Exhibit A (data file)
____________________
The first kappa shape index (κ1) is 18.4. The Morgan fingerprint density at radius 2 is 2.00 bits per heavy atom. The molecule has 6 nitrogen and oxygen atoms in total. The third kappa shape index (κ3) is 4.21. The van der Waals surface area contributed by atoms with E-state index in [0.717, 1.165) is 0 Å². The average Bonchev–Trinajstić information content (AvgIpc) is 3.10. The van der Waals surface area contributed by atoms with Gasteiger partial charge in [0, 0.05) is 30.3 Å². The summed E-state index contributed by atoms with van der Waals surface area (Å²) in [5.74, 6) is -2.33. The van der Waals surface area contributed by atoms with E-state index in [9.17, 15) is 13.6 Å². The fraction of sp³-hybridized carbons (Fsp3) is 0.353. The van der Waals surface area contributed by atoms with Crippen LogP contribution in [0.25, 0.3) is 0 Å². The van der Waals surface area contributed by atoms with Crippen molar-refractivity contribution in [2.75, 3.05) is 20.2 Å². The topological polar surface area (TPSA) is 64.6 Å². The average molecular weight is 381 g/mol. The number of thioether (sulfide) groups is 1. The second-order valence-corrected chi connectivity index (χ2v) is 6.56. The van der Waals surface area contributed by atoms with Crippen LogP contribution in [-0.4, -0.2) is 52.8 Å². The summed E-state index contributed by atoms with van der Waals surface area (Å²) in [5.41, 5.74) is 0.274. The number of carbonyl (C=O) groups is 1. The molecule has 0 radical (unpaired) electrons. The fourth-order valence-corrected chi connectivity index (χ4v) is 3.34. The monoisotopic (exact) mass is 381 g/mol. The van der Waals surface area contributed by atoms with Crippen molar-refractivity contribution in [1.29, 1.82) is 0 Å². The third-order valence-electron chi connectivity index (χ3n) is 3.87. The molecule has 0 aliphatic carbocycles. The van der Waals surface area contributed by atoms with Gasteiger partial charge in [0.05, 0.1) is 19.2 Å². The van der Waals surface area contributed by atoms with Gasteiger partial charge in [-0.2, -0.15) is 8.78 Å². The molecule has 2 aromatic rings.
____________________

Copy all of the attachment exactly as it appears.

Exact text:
The first kappa shape index (κ1) is 18.4. The Morgan fingerprint density at radius 2 is 2.00 bits per heavy atom. The molecule has 6 nitrogen and oxygen atoms in total. The third kappa shape index (κ3) is 4.21. The van der Waals surface area contributed by atoms with E-state index in [0.717, 1.165) is 0 Å². The average Bonchev–Trinajstić information content (AvgIpc) is 3.10. The van der Waals surface area contributed by atoms with Gasteiger partial charge in [0, 0.05) is 30.3 Å². The summed E-state index contributed by atoms with van der Waals surface area (Å²) in [5.74, 6) is -2.33. The van der Waals surface area contributed by atoms with E-state index in [9.17, 15) is 13.6 Å². The fraction of sp³-hybridized carbons (Fsp3) is 0.353. The van der Waals surface area contributed by atoms with Crippen LogP contribution in [0.25, 0.3) is 0 Å². The van der Waals surface area contributed by atoms with Crippen molar-refractivity contribution in [2.75, 3.05) is 20.2 Å². The topological polar surface area (TPSA) is 64.6 Å². The average molecular weight is 381 g/mol. The number of thioether (sulfide) groups is 1. The second-order valence-corrected chi connectivity index (χ2v) is 6.56. The van der Waals surface area contributed by atoms with Crippen LogP contribution in [-0.4, -0.2) is 52.8 Å². The summed E-state index contributed by atoms with van der Waals surface area (Å²) in [5.41, 5.74) is 0.274. The number of carbonyl (C=O) groups is 1. The molecule has 0 radical (unpaired) electrons. The fourth-order valence-corrected chi connectivity index (χ4v) is 3.34. The monoisotopic (exact) mass is 381 g/mol. The van der Waals surface area contributed by atoms with Crippen molar-refractivity contribution in [1.29, 1.82) is 0 Å². The third-order valence-electron chi connectivity index (χ3n) is 3.87. The molecule has 0 aliphatic carbocycles. The van der Waals surface area contributed by atoms with Gasteiger partial charge in [0.05, 0.1) is 19.2 Å². The van der Waals surface area contributed by atoms with Gasteiger partial charge in [-0.2, -0.15) is 8.78 Å². The molecule has 2 aromatic rings.